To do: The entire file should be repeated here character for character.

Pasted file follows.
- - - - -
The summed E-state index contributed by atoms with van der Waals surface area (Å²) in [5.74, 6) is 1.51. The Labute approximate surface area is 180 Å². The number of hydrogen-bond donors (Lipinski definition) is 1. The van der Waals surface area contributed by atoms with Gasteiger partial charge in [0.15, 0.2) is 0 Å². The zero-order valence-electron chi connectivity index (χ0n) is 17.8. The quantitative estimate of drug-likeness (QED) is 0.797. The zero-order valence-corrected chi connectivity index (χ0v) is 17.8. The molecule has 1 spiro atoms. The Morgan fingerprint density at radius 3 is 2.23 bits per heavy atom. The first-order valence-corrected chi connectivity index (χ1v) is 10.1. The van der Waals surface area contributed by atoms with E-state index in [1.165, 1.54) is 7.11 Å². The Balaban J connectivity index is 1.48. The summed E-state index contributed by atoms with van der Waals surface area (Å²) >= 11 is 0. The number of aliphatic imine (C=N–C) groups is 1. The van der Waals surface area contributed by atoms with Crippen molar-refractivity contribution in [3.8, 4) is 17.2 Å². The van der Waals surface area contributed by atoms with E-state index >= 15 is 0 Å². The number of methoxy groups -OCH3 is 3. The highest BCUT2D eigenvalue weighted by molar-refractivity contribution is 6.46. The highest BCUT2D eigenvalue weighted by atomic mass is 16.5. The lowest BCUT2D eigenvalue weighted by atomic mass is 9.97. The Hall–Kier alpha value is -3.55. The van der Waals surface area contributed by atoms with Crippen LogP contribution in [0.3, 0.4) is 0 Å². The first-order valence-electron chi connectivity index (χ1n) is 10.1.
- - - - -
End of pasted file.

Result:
The summed E-state index contributed by atoms with van der Waals surface area (Å²) in [5.74, 6) is 1.51. The Labute approximate surface area is 180 Å². The number of hydrogen-bond donors (Lipinski definition) is 1. The van der Waals surface area contributed by atoms with Gasteiger partial charge in [0.15, 0.2) is 0 Å². The zero-order valence-electron chi connectivity index (χ0n) is 17.8. The quantitative estimate of drug-likeness (QED) is 0.797. The zero-order valence-corrected chi connectivity index (χ0v) is 17.8. The molecule has 1 spiro atoms. The Morgan fingerprint density at radius 3 is 2.23 bits per heavy atom. The first-order valence-corrected chi connectivity index (χ1v) is 10.1. The van der Waals surface area contributed by atoms with E-state index in [1.165, 1.54) is 7.11 Å². The Balaban J connectivity index is 1.48. The summed E-state index contributed by atoms with van der Waals surface area (Å²) >= 11 is 0. The number of aliphatic imine (C=N–C) groups is 1. The van der Waals surface area contributed by atoms with Crippen molar-refractivity contribution in [3.8, 4) is 17.2 Å². The van der Waals surface area contributed by atoms with E-state index >= 15 is 0 Å². The number of methoxy groups -OCH3 is 3. The highest BCUT2D eigenvalue weighted by molar-refractivity contribution is 6.46. The highest BCUT2D eigenvalue weighted by atomic mass is 16.5. The lowest BCUT2D eigenvalue weighted by atomic mass is 9.97. The Hall–Kier alpha value is -3.55. The van der Waals surface area contributed by atoms with Crippen LogP contribution in [0.3, 0.4) is 0 Å². The first-order valence-electron chi connectivity index (χ1n) is 10.1.